top of page

Beware of anecdotes

We're addicts for "inspiring" anecdotes and stories

Beware of anecdotes, even and especially when they are true.

Stories about persistence: the first type of dangerous anecdotes

The first type of dangerous anecdotes are the ones that glorify persistence.

John's persistence

"John suffered through twenty years of an unhappy marriage until, with his abiding commitment and a willingness to tolerate both the suffering of himself and his wife, he and his wife were able to finally enjoy a relatively peaceful relationship together."

What's missing from this picture are the stories of all the people who suffered through their marriage until they died, never able to find surcease of their sorrow and bitterness with each other. What's also missing in this story is its assumption that the value of the result outweighs the costs and risks incurred in the process to get to that result. This is the assumption that our Now must tolerate the process so that our Next, often backed up by our Others, can get what they want. Additionally, we are most importantly missing the stories of all the people who quit when the quitting was good and were eternally grateful that they choose the courage to do that.

Mary's perseverance

"Mary never gave up on her goal to become a tenured professor and she was finally able to do it after 26 years of doing whatever it took to make it happen. Whenever we're thinking of giving up, we should think of Mary."

What we don't hear are all the stories of people who endured years of frustration and disappointment holding on to their "dream" and never achieving it and died feeling like they never accomplished anything of importance. More to the point, we also don't hear of all the stories of people who paid attention to the early warning signs and choose courage to give up early on their "dream" and then go on to do something that was easy to enjoy the journey of and become fulfilled and successful at it.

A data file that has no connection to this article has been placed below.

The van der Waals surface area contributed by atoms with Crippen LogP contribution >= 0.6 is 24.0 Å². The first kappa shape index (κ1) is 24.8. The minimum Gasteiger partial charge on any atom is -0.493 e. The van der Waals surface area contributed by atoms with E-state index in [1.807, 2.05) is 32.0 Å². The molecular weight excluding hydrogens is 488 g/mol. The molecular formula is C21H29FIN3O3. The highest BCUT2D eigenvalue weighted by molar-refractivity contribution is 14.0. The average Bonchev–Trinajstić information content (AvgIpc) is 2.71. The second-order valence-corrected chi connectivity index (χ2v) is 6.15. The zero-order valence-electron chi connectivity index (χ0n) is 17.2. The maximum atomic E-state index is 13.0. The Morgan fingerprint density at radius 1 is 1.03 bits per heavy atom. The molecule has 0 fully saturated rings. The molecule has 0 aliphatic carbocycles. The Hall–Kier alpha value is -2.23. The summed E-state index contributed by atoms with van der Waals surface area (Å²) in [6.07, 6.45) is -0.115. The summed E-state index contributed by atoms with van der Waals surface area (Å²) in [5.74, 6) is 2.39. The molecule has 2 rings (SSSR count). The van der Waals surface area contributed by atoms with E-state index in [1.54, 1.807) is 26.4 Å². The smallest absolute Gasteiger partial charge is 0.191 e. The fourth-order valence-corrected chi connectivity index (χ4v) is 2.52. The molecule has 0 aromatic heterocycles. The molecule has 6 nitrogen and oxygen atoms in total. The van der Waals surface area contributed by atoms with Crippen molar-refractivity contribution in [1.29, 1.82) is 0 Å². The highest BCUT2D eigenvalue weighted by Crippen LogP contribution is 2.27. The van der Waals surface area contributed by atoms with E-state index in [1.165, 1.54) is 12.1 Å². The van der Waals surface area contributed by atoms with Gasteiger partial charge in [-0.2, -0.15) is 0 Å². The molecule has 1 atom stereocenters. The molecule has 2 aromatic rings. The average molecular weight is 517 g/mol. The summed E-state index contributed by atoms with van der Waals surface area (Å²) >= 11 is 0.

Just look at the benefits in this one case (while ignoring all the costs in this case as well as all the other cases with a different outcome)

Our mind is built to fall for this inspirational story ruse. We continually allow ourselves to be duped by both the cherry-picking fallacy and the survivorship bias. Let's throw in the confirmation bias, the commitment bias, and the sunk cost bias, along with a few others and we've got a recipe that would seduce even geniuses into stumbling through life, again and again, falling for these stories and anecdotes about the glories of persistence, often reinforced by cautionary tales that vilify giving up and quitting.

Stories about effectiveness: the second type of dangerous anecdotes

These stories mislead us, even when they seem to be backed up by statistics.

It could be a story about someone who had cancer and did X and their cancer went into remission. It could be a story about people who graduated from Y university and then had successful careers. It could be a cautionary tale about people who took LSD and it destroyed their lives. It could a story that your sister-in-law told you about a new device she used that gave her relief from her back pain. These stories give little if any evidence of whether doing something or not doing something would provide you will similar benefits.

Even stories providing statistics often suffer from the cherry-picking or survivorship bias. 

We need stories

But we also need to be careful what actionable conclusions we draw from them. 

You may notice that I use stories to illustrate principles. But I am clear, and I hope you are too, that these stories do not prove the principle or principles that I am illustrating. In most cases, except for some principles inside the NFS toolkit, the proofs of the principles that I share with you on this site are based on deduction, not induction.

Proof by induction

To prove something by induction, to a certain level of needed or desired reliability, you must collect a lot of data under carefully controlled conditions with clearly specified boundaries of applicability. Most medical studies and experiments attempt to do this by conducting double-blind, randomized controlled trials. 


Masquerading as inductive proofs

Anecdotes and stories are either intended to be or we take them to be some sort of inductive proof. Even if several examples are provided, we can still be duped by the various biases noted along with being taken in by the clustering illusion. 

"It ain’t what you don’t know that gets you into trouble. It’s what you know for sure that just ain’t so."

-somebody, maybe Mark Twain

bottom of page